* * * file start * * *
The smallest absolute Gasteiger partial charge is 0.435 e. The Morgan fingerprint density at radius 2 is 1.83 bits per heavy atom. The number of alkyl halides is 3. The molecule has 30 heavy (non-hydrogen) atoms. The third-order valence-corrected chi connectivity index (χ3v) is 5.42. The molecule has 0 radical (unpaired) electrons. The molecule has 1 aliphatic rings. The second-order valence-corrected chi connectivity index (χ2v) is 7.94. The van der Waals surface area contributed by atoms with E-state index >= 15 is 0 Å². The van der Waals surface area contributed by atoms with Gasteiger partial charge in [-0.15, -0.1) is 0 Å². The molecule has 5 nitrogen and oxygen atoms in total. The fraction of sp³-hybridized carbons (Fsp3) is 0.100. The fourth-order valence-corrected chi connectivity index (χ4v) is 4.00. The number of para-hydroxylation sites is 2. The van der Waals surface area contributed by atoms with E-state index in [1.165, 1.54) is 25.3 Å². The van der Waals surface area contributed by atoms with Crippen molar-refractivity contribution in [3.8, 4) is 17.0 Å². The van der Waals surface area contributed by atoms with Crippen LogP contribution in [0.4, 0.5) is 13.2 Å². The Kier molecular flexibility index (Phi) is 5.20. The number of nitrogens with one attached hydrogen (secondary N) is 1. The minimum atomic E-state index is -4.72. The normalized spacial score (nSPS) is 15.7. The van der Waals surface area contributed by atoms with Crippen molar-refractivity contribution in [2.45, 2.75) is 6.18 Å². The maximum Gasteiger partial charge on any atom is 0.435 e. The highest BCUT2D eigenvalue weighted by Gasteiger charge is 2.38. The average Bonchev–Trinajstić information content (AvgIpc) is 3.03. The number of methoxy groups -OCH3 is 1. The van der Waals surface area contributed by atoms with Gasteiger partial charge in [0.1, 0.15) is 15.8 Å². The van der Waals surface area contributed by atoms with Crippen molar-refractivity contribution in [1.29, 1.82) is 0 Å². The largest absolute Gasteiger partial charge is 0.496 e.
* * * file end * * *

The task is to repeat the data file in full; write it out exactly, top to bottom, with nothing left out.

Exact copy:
The smallest absolute Gasteiger partial charge is 0.435 e. The Morgan fingerprint density at radius 2 is 1.83 bits per heavy atom. The number of alkyl halides is 3. The molecule has 30 heavy (non-hydrogen) atoms. The third-order valence-corrected chi connectivity index (χ3v) is 5.42. The molecule has 0 radical (unpaired) electrons. The molecule has 1 aliphatic rings. The second-order valence-corrected chi connectivity index (χ2v) is 7.94. The van der Waals surface area contributed by atoms with E-state index >= 15 is 0 Å². The van der Waals surface area contributed by atoms with Gasteiger partial charge in [-0.15, -0.1) is 0 Å². The molecule has 5 nitrogen and oxygen atoms in total. The fraction of sp³-hybridized carbons (Fsp3) is 0.100. The fourth-order valence-corrected chi connectivity index (χ4v) is 4.00. The number of para-hydroxylation sites is 2. The van der Waals surface area contributed by atoms with E-state index in [1.165, 1.54) is 25.3 Å². The van der Waals surface area contributed by atoms with Crippen molar-refractivity contribution in [3.8, 4) is 17.0 Å². The van der Waals surface area contributed by atoms with Crippen LogP contribution in [0.4, 0.5) is 13.2 Å². The Kier molecular flexibility index (Phi) is 5.20. The number of nitrogens with one attached hydrogen (secondary N) is 1. The minimum atomic E-state index is -4.72. The normalized spacial score (nSPS) is 15.7. The van der Waals surface area contributed by atoms with Crippen molar-refractivity contribution in [2.45, 2.75) is 6.18 Å². The maximum Gasteiger partial charge on any atom is 0.435 e. The highest BCUT2D eigenvalue weighted by Gasteiger charge is 2.38. The average Bonchev–Trinajstić information content (AvgIpc) is 3.03. The number of methoxy groups -OCH3 is 1. The van der Waals surface area contributed by atoms with Gasteiger partial charge in [0.1, 0.15) is 15.8 Å². The van der Waals surface area contributed by atoms with Crippen molar-refractivity contribution in [1.29, 1.82) is 0 Å². The largest absolute Gasteiger partial charge is 0.496 e.